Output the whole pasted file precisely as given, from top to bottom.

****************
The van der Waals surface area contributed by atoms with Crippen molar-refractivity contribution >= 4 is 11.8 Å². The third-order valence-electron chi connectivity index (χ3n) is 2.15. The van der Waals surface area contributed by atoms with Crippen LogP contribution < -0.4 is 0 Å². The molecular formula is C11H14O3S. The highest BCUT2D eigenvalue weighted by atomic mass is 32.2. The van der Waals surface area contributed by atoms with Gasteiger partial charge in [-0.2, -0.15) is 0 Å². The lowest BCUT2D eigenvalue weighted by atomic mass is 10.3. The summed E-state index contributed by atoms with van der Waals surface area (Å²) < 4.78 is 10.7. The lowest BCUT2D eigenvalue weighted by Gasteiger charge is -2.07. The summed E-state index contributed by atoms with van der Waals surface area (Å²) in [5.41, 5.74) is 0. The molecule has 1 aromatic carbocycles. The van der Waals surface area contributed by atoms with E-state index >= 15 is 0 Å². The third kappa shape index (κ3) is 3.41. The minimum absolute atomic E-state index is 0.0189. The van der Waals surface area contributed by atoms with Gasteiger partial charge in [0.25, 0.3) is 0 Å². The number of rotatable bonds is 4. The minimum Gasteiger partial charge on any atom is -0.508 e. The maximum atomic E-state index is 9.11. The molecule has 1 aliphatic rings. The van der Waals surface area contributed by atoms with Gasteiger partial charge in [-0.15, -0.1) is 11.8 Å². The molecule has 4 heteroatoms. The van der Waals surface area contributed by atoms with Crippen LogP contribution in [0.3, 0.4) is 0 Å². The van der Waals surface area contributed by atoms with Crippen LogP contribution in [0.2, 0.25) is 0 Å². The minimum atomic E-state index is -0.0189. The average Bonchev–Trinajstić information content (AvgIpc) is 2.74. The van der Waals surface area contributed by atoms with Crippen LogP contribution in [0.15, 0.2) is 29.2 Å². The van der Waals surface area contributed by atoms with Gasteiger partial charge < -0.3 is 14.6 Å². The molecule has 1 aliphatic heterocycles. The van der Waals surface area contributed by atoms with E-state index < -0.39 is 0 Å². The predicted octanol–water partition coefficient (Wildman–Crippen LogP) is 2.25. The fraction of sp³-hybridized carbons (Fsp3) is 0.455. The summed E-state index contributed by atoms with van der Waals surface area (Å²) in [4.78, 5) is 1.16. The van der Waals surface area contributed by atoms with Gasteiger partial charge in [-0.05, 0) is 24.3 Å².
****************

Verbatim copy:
The van der Waals surface area contributed by atoms with Crippen molar-refractivity contribution >= 4 is 11.8 Å². The third-order valence-electron chi connectivity index (χ3n) is 2.15. The van der Waals surface area contributed by atoms with Crippen LogP contribution < -0.4 is 0 Å². The molecular formula is C11H14O3S. The highest BCUT2D eigenvalue weighted by atomic mass is 32.2. The van der Waals surface area contributed by atoms with Gasteiger partial charge in [-0.2, -0.15) is 0 Å². The lowest BCUT2D eigenvalue weighted by atomic mass is 10.3. The summed E-state index contributed by atoms with van der Waals surface area (Å²) < 4.78 is 10.7. The lowest BCUT2D eigenvalue weighted by Gasteiger charge is -2.07. The summed E-state index contributed by atoms with van der Waals surface area (Å²) in [5.41, 5.74) is 0. The molecule has 1 aromatic carbocycles. The van der Waals surface area contributed by atoms with E-state index >= 15 is 0 Å². The third kappa shape index (κ3) is 3.41. The minimum absolute atomic E-state index is 0.0189. The van der Waals surface area contributed by atoms with Gasteiger partial charge in [0.25, 0.3) is 0 Å². The number of rotatable bonds is 4. The minimum Gasteiger partial charge on any atom is -0.508 e. The maximum atomic E-state index is 9.11. The molecule has 1 aliphatic rings. The van der Waals surface area contributed by atoms with Gasteiger partial charge in [-0.15, -0.1) is 11.8 Å². The molecule has 4 heteroatoms. The van der Waals surface area contributed by atoms with Crippen LogP contribution in [0.3, 0.4) is 0 Å². The van der Waals surface area contributed by atoms with Crippen LogP contribution in [0.2, 0.25) is 0 Å². The minimum atomic E-state index is -0.0189. The average Bonchev–Trinajstić information content (AvgIpc) is 2.74. The van der Waals surface area contributed by atoms with Crippen LogP contribution in [0.15, 0.2) is 29.2 Å². The van der Waals surface area contributed by atoms with Gasteiger partial charge < -0.3 is 14.6 Å². The molecule has 1 aliphatic heterocycles. The van der Waals surface area contributed by atoms with E-state index < -0.39 is 0 Å². The predicted octanol–water partition coefficient (Wildman–Crippen LogP) is 2.25. The fraction of sp³-hybridized carbons (Fsp3) is 0.455. The summed E-state index contributed by atoms with van der Waals surface area (Å²) in [4.78, 5) is 1.16. The van der Waals surface area contributed by atoms with Gasteiger partial charge in [-0.05, 0) is 24.3 Å².